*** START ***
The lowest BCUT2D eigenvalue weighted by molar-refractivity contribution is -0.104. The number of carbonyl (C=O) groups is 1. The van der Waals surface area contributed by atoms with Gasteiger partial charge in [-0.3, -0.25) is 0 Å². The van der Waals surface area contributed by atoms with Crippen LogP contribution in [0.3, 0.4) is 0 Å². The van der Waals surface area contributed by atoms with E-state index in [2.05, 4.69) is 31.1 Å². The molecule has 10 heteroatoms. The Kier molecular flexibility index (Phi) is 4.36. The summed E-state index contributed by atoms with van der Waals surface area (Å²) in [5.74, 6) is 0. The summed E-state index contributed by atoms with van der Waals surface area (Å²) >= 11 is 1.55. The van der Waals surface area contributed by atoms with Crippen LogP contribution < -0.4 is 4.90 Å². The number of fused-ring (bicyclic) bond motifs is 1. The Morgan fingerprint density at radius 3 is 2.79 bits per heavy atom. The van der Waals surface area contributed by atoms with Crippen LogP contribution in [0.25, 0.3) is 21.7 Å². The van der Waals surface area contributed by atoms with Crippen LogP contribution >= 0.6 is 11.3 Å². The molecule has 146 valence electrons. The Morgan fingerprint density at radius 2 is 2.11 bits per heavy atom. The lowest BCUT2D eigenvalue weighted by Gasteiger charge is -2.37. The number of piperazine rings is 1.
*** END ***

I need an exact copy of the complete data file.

The lowest BCUT2D eigenvalue weighted by molar-refractivity contribution is -0.104. The number of carbonyl (C=O) groups is 1. The van der Waals surface area contributed by atoms with Gasteiger partial charge in [-0.3, -0.25) is 0 Å². The van der Waals surface area contributed by atoms with Crippen LogP contribution in [0.3, 0.4) is 0 Å². The van der Waals surface area contributed by atoms with E-state index in [2.05, 4.69) is 31.1 Å². The molecule has 10 heteroatoms. The Kier molecular flexibility index (Phi) is 4.36. The summed E-state index contributed by atoms with van der Waals surface area (Å²) in [5.74, 6) is 0. The summed E-state index contributed by atoms with van der Waals surface area (Å²) >= 11 is 1.55. The van der Waals surface area contributed by atoms with Crippen LogP contribution < -0.4 is 4.90 Å². The number of fused-ring (bicyclic) bond motifs is 1. The Morgan fingerprint density at radius 3 is 2.79 bits per heavy atom. The van der Waals surface area contributed by atoms with Crippen LogP contribution in [0.25, 0.3) is 21.7 Å². The van der Waals surface area contributed by atoms with Crippen LogP contribution >= 0.6 is 11.3 Å². The molecule has 146 valence electrons. The Morgan fingerprint density at radius 2 is 2.11 bits per heavy atom. The lowest BCUT2D eigenvalue weighted by Gasteiger charge is -2.37. The number of piperazine rings is 1.